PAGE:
Adobe AIR applications can be built either with the Apache Flex Framework, or without. The framework is an integrated collection of stylable Graphical User Interface, data manipulation and networking components, and applications built upon it are known as "Flex" applications. Applications built without the framework depend entirely on the developer's own skills and artistic abilities, and are commonly known as "pure ActionScript" projects.

In both methods, developers can access the full Flash Player set of functionalities, including text, vector graphics, bitmap graphics, video, audio, camera and microphone support, among others. Adobe AIR also includes additional features such as file system integration, native extensions, native desktop integration, and hardware integration with connected devices.

Adobe provides three ways of developing applications:

Third-party development environments are also available:

  • FlashDevelop, an open-source Flash ActionScript IDE, which includes a debugger for AIR applications
  • FDT by PowerFlasher Solutions, a commercial ActionScript IDE
  • CodeDrive, an extension to Microsoft Visual Studio 2010 for ActionScript 3 development and debugging

Game development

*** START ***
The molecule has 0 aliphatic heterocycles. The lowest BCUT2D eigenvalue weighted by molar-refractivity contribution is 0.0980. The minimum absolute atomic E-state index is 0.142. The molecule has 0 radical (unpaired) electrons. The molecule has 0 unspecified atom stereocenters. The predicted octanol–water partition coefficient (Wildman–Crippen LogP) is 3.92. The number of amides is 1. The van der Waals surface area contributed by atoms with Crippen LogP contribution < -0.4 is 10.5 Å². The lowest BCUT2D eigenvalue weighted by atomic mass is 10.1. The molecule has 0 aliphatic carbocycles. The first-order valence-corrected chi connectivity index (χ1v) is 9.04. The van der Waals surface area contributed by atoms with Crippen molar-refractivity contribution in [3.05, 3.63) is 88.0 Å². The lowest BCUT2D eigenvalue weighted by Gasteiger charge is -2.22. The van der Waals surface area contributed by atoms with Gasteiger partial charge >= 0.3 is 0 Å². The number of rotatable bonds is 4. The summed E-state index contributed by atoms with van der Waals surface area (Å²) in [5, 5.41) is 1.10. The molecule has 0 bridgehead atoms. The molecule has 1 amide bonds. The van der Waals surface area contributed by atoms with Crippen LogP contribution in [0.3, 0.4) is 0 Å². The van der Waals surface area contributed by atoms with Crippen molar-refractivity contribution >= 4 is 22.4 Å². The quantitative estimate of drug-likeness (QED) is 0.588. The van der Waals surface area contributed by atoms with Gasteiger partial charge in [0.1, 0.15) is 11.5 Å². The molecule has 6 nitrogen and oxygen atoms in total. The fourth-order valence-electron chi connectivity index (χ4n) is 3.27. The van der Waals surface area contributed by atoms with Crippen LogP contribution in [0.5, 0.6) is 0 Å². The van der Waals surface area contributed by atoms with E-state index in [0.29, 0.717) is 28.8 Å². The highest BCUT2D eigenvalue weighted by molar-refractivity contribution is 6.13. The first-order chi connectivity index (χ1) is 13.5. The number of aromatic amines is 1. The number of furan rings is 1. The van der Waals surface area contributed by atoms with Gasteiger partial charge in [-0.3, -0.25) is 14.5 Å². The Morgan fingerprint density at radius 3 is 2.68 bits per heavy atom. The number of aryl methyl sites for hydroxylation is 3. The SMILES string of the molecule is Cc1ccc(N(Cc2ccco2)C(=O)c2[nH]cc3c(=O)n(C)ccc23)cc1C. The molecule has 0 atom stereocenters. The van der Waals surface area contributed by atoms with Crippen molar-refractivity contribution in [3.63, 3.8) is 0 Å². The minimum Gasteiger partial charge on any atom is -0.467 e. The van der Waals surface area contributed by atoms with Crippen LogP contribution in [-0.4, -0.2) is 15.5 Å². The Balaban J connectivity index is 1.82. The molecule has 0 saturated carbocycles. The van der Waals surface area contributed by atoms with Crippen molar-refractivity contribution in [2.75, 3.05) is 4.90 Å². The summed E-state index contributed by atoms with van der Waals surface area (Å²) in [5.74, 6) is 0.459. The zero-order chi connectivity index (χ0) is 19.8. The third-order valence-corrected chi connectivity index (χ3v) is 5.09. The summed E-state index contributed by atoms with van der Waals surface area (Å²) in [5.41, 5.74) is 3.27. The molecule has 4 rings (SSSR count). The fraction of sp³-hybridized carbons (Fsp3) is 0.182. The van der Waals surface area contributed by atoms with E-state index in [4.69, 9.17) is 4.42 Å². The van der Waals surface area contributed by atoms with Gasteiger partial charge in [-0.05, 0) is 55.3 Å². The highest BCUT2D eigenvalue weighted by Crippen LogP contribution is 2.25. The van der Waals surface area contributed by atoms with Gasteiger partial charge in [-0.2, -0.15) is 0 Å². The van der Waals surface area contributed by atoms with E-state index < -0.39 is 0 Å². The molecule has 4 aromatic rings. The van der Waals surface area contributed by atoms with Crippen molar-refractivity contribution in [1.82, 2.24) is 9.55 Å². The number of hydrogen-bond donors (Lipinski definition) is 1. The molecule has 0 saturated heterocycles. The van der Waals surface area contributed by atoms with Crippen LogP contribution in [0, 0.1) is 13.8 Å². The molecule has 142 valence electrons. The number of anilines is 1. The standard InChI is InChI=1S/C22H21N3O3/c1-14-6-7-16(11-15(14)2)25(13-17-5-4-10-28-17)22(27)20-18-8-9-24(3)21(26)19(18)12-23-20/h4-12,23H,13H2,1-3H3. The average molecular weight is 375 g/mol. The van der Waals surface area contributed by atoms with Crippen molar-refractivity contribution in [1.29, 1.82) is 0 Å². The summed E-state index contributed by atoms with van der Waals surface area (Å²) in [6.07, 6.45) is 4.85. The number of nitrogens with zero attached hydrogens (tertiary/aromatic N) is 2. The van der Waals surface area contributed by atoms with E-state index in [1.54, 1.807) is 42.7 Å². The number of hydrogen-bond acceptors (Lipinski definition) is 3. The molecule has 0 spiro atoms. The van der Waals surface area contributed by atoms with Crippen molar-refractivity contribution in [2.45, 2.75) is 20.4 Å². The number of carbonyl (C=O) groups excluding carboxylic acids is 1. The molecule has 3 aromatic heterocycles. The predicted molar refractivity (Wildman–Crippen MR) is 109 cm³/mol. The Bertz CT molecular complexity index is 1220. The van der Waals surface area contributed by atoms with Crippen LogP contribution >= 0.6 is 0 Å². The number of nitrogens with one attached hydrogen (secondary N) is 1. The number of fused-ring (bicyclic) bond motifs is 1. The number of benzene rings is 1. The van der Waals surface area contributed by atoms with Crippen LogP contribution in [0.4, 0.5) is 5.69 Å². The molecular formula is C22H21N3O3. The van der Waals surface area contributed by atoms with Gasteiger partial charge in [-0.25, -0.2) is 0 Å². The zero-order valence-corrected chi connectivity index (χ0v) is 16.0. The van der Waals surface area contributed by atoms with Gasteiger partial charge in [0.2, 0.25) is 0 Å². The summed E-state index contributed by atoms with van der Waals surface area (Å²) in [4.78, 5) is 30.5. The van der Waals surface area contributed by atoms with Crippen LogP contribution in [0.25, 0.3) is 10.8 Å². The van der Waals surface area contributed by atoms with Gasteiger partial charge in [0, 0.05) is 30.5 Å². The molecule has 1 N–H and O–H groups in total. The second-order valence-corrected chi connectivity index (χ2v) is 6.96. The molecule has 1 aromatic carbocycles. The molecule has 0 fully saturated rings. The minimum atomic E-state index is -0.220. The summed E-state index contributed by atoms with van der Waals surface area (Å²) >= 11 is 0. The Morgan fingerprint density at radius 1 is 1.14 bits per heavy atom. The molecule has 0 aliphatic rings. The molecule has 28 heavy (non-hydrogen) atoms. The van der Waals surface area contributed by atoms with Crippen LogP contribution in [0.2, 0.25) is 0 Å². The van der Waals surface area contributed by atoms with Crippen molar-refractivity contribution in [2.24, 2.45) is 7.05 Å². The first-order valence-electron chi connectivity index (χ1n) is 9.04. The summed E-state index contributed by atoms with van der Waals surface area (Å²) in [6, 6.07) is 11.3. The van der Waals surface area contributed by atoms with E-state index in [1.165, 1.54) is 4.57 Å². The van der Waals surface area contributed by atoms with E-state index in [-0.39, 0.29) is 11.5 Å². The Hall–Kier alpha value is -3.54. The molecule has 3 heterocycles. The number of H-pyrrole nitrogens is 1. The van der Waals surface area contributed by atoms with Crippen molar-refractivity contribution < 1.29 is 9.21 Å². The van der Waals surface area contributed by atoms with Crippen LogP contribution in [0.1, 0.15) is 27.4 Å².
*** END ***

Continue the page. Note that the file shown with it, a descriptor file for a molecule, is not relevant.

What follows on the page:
Adobe developed the Flash Runtime C++ Compiler (also known as "FlasCC"), that cross-compiles C/C++ code to run within the Flash Player, using LLVM and GCC as compiler backends, and high-performance memory-access opcodes in the Flash Player (known as "Domain Memory") to work with in-memory data quickly.[40] FlasCC is targeted toward the game development industry, and includes tools for building, testing, and debugging C/C++ projects in Flash Player.

FlasCC also uses the GPU-based 3D rendering acceleration present in Flash Player 11 (known as "Stage3D"), and when used in combination with Domain Memory, form the Premium Features for Flash Player (also known as "XC APIs").[41] The Premium Features must be licensed for use and publishers must pay royalties to Adobe for use of the same.[41] Adobe also ported OpenGL for use within Flash Player Stage3D and released it as an open-source project in 2012.[42]